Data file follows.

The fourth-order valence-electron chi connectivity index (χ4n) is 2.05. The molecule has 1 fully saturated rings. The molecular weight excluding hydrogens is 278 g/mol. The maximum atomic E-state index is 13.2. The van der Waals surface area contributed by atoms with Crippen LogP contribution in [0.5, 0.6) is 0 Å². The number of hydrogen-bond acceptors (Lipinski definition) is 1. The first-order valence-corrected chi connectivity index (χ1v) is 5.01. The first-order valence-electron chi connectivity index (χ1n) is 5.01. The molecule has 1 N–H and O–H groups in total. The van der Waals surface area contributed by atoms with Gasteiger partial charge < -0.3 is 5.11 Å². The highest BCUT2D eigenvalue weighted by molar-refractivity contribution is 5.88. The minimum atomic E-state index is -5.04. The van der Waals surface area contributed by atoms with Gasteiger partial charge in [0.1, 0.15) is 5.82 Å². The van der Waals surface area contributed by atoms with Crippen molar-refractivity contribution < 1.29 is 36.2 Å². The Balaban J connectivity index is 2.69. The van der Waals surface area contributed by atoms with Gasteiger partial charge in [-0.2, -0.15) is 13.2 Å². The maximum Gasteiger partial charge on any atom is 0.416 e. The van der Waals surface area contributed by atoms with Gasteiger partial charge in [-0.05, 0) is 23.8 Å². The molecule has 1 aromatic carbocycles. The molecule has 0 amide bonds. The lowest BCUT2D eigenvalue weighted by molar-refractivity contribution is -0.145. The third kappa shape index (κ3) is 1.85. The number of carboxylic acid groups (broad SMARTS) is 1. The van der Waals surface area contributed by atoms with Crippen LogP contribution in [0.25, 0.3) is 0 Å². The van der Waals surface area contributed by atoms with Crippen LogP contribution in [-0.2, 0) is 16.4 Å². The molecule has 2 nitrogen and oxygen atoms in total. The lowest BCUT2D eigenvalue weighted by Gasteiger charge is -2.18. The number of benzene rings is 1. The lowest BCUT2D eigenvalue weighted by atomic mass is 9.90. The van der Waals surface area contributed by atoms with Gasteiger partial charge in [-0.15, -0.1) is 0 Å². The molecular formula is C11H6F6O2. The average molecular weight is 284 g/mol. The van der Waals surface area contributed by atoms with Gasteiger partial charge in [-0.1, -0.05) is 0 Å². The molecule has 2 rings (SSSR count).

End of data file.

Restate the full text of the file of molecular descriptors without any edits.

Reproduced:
The fourth-order valence-electron chi connectivity index (χ4n) is 2.05. The molecule has 1 fully saturated rings. The molecular weight excluding hydrogens is 278 g/mol. The maximum atomic E-state index is 13.2. The van der Waals surface area contributed by atoms with Crippen LogP contribution in [0.5, 0.6) is 0 Å². The number of hydrogen-bond acceptors (Lipinski definition) is 1. The first-order valence-corrected chi connectivity index (χ1v) is 5.01. The first-order valence-electron chi connectivity index (χ1n) is 5.01. The molecule has 1 N–H and O–H groups in total. The van der Waals surface area contributed by atoms with Gasteiger partial charge < -0.3 is 5.11 Å². The highest BCUT2D eigenvalue weighted by molar-refractivity contribution is 5.88. The minimum atomic E-state index is -5.04. The van der Waals surface area contributed by atoms with Gasteiger partial charge in [0.1, 0.15) is 5.82 Å². The van der Waals surface area contributed by atoms with Crippen molar-refractivity contribution < 1.29 is 36.2 Å². The Balaban J connectivity index is 2.69. The van der Waals surface area contributed by atoms with Gasteiger partial charge in [-0.2, -0.15) is 13.2 Å². The maximum Gasteiger partial charge on any atom is 0.416 e. The van der Waals surface area contributed by atoms with Gasteiger partial charge in [-0.05, 0) is 23.8 Å². The molecule has 1 aromatic carbocycles. The molecule has 0 amide bonds. The lowest BCUT2D eigenvalue weighted by molar-refractivity contribution is -0.145. The third kappa shape index (κ3) is 1.85. The number of carboxylic acid groups (broad SMARTS) is 1. The van der Waals surface area contributed by atoms with Crippen LogP contribution in [0.25, 0.3) is 0 Å². The van der Waals surface area contributed by atoms with Crippen LogP contribution in [-0.2, 0) is 16.4 Å². The molecule has 2 nitrogen and oxygen atoms in total. The lowest BCUT2D eigenvalue weighted by Gasteiger charge is -2.18. The number of benzene rings is 1. The lowest BCUT2D eigenvalue weighted by atomic mass is 9.90. The van der Waals surface area contributed by atoms with Gasteiger partial charge in [-0.15, -0.1) is 0 Å². The molecular formula is C11H6F6O2. The average molecular weight is 284 g/mol. The van der Waals surface area contributed by atoms with Gasteiger partial charge in [-0.1, -0.05) is 0 Å². The molecule has 2 rings (SSSR count).